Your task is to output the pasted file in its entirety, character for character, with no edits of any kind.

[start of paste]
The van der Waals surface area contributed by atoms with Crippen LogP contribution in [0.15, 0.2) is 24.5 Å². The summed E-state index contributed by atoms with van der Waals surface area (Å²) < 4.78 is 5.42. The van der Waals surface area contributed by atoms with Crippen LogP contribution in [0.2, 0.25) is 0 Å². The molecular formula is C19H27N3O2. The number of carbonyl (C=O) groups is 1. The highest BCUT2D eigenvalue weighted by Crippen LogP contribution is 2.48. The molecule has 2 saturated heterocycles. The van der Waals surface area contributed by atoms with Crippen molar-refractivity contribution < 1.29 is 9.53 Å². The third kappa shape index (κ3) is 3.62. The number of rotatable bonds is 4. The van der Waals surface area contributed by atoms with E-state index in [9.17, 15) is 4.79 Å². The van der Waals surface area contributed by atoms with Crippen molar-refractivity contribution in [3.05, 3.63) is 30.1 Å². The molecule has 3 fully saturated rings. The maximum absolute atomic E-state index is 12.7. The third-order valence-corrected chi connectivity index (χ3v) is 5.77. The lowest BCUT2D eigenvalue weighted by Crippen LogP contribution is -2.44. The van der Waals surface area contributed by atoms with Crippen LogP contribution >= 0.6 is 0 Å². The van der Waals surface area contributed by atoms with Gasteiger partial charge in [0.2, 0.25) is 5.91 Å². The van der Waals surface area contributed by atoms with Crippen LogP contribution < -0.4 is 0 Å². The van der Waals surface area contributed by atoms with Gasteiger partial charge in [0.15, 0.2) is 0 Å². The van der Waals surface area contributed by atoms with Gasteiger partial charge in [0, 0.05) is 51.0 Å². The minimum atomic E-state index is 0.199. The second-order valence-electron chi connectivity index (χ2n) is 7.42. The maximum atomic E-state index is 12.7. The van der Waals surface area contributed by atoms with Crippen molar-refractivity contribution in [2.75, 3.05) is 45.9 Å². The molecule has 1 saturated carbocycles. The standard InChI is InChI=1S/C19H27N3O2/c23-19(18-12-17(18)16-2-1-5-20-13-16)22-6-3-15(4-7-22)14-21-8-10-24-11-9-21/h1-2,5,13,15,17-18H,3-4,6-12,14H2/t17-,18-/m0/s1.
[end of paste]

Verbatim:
The van der Waals surface area contributed by atoms with Crippen LogP contribution in [0.15, 0.2) is 24.5 Å². The summed E-state index contributed by atoms with van der Waals surface area (Å²) < 4.78 is 5.42. The van der Waals surface area contributed by atoms with Crippen LogP contribution in [0.2, 0.25) is 0 Å². The molecular formula is C19H27N3O2. The number of carbonyl (C=O) groups is 1. The highest BCUT2D eigenvalue weighted by Crippen LogP contribution is 2.48. The molecule has 2 saturated heterocycles. The van der Waals surface area contributed by atoms with Crippen molar-refractivity contribution < 1.29 is 9.53 Å². The third kappa shape index (κ3) is 3.62. The number of rotatable bonds is 4. The van der Waals surface area contributed by atoms with E-state index in [9.17, 15) is 4.79 Å². The van der Waals surface area contributed by atoms with Crippen molar-refractivity contribution in [3.05, 3.63) is 30.1 Å². The molecule has 3 fully saturated rings. The maximum absolute atomic E-state index is 12.7. The third-order valence-corrected chi connectivity index (χ3v) is 5.77. The lowest BCUT2D eigenvalue weighted by Crippen LogP contribution is -2.44. The van der Waals surface area contributed by atoms with Crippen LogP contribution >= 0.6 is 0 Å². The van der Waals surface area contributed by atoms with Gasteiger partial charge in [0.2, 0.25) is 5.91 Å². The van der Waals surface area contributed by atoms with Crippen LogP contribution < -0.4 is 0 Å². The van der Waals surface area contributed by atoms with Gasteiger partial charge in [0.15, 0.2) is 0 Å². The van der Waals surface area contributed by atoms with Gasteiger partial charge in [0, 0.05) is 51.0 Å². The minimum atomic E-state index is 0.199. The second-order valence-electron chi connectivity index (χ2n) is 7.42. The maximum atomic E-state index is 12.7. The van der Waals surface area contributed by atoms with Crippen molar-refractivity contribution in [2.75, 3.05) is 45.9 Å². The molecule has 1 saturated carbocycles. The standard InChI is InChI=1S/C19H27N3O2/c23-19(18-12-17(18)16-2-1-5-20-13-16)22-6-3-15(4-7-22)14-21-8-10-24-11-9-21/h1-2,5,13,15,17-18H,3-4,6-12,14H2/t17-,18-/m0/s1.